Sulaymaniyah is a city and directorate in northeastern Iraq and part of the Kurdistan Region. The city, which was founded in 1784, lies on the Tānjarō River and on the lower slopes of the Azmar Dāgh mountain range.
The modern Sulaymaniyah governorate roughly corresponds with the ancient kingdoms of Lullubi and Zamua centred on the Sharazor plain of the Zagros Mountains.
The Lullubi were a warlike group of tribes active in the second millennium bc. They were subjugated by the Akkadian king Naram-Sin, commemorated on the Naram-Sin stele but later regained their independence and were a source of unrest in the region almost to the end of Mesopotamian history. The first records of Assyrian incursions into the region, known as Lullume, date from the 19th century BC to the 12th century BCE. The next set of records begin with the Assyrian King Adad-Nirari II’s (912-891 BCE) incursions into Zamua. In 883 BC, Ashurnasirpal II entered the region and extracted tribute of precious metal and bronze artefacts, wine, cattle, horses and mules. The people of Zamua started to build a defensive wall across the present-day Bazian pass. But in 881 BCE, Ashurnasirpal entered the present-day Shahrazur valley, destroying three city-states and making Zamua a vassal kingdom.
By the 16th century AD the region centred around Sulaymaniyah was part of the Kurdish Baban principality. The principality retained its independence after the Battle of Chaldiran in 1514 when the Ottoman empire defeated the Safavid empire and annexed northern Iraq. The prince of Baban succeeded in forming an alliance with the Ottomans, providing security along the Iranian border.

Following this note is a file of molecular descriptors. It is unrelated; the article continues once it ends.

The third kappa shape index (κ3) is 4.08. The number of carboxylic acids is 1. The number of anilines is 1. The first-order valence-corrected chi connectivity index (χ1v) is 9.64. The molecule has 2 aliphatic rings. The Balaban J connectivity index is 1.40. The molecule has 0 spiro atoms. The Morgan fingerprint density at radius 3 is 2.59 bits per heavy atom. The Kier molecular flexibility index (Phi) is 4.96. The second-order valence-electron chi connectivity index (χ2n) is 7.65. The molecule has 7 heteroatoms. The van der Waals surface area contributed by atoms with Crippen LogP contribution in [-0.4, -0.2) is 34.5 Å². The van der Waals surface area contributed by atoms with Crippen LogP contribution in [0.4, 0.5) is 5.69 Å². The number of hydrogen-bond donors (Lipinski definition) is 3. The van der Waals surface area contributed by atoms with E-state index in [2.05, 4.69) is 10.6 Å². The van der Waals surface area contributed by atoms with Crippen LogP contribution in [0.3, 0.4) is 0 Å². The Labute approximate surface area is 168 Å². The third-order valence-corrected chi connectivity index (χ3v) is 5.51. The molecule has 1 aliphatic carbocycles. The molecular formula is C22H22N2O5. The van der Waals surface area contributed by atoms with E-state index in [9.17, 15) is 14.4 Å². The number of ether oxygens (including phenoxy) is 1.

In 1783, Ibrahim Pasha Baban became ruler and established Sulaimaniyah as the capital of the principality in 1784. Palaces for trade, bazaars, and public baths were built and people from the surrounding villages were invited to move to the newly established city. From its foundation the city was a centre for poets, writers, historians, politicians, scholars and singers.
Sulaymaniyah was the capital of the principality of Baban from 1784 to 1850, when the principality was defeated by a coalition of Ottoman forces and Kurdish tribes. The region was then annexed to the Ottoman Empire. Following the collapse of the Ottoman Empire, for a short period from 1922 to 1924, Sulaymaniyah was the capital of the Kingdom of Kurdistan, a short-lived unrecognized state.
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